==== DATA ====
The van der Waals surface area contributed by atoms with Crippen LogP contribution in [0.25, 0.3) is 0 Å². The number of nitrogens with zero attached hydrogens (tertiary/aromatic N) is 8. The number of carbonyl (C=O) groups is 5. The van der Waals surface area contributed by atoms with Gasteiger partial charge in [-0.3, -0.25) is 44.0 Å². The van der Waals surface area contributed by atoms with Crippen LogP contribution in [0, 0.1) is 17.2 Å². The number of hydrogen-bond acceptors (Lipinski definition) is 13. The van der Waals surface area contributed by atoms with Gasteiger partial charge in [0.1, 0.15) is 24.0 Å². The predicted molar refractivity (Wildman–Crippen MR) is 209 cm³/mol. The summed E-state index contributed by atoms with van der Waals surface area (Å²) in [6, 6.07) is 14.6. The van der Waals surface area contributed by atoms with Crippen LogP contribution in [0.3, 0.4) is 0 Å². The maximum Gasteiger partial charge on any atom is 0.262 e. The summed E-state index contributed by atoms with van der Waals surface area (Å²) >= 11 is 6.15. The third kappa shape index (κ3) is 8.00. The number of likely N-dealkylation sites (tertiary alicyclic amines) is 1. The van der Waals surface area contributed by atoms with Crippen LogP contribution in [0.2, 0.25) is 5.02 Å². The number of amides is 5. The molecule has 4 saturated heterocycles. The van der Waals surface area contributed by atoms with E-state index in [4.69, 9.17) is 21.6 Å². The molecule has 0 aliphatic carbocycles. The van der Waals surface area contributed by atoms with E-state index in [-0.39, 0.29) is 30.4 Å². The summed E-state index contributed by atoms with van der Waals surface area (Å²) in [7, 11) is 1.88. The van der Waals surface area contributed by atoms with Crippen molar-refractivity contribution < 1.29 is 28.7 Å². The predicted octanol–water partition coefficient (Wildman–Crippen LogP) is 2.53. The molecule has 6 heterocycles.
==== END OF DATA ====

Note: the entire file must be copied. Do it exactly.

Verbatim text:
The van der Waals surface area contributed by atoms with Crippen LogP contribution in [0.25, 0.3) is 0 Å². The number of nitrogens with zero attached hydrogens (tertiary/aromatic N) is 8. The number of carbonyl (C=O) groups is 5. The van der Waals surface area contributed by atoms with Gasteiger partial charge in [-0.3, -0.25) is 44.0 Å². The van der Waals surface area contributed by atoms with Crippen LogP contribution in [0, 0.1) is 17.2 Å². The number of hydrogen-bond acceptors (Lipinski definition) is 13. The van der Waals surface area contributed by atoms with Gasteiger partial charge in [0.1, 0.15) is 24.0 Å². The predicted molar refractivity (Wildman–Crippen MR) is 209 cm³/mol. The summed E-state index contributed by atoms with van der Waals surface area (Å²) in [6, 6.07) is 14.6. The van der Waals surface area contributed by atoms with Crippen LogP contribution in [0.3, 0.4) is 0 Å². The maximum Gasteiger partial charge on any atom is 0.262 e. The summed E-state index contributed by atoms with van der Waals surface area (Å²) >= 11 is 6.15. The third kappa shape index (κ3) is 8.00. The number of likely N-dealkylation sites (tertiary alicyclic amines) is 1. The van der Waals surface area contributed by atoms with Crippen LogP contribution in [0.2, 0.25) is 5.02 Å². The number of amides is 5. The molecule has 4 saturated heterocycles. The van der Waals surface area contributed by atoms with E-state index in [4.69, 9.17) is 21.6 Å². The molecule has 0 aliphatic carbocycles. The van der Waals surface area contributed by atoms with E-state index in [-0.39, 0.29) is 30.4 Å². The summed E-state index contributed by atoms with van der Waals surface area (Å²) in [7, 11) is 1.88. The van der Waals surface area contributed by atoms with Crippen molar-refractivity contribution < 1.29 is 28.7 Å². The predicted octanol–water partition coefficient (Wildman–Crippen LogP) is 2.53. The molecule has 6 heterocycles.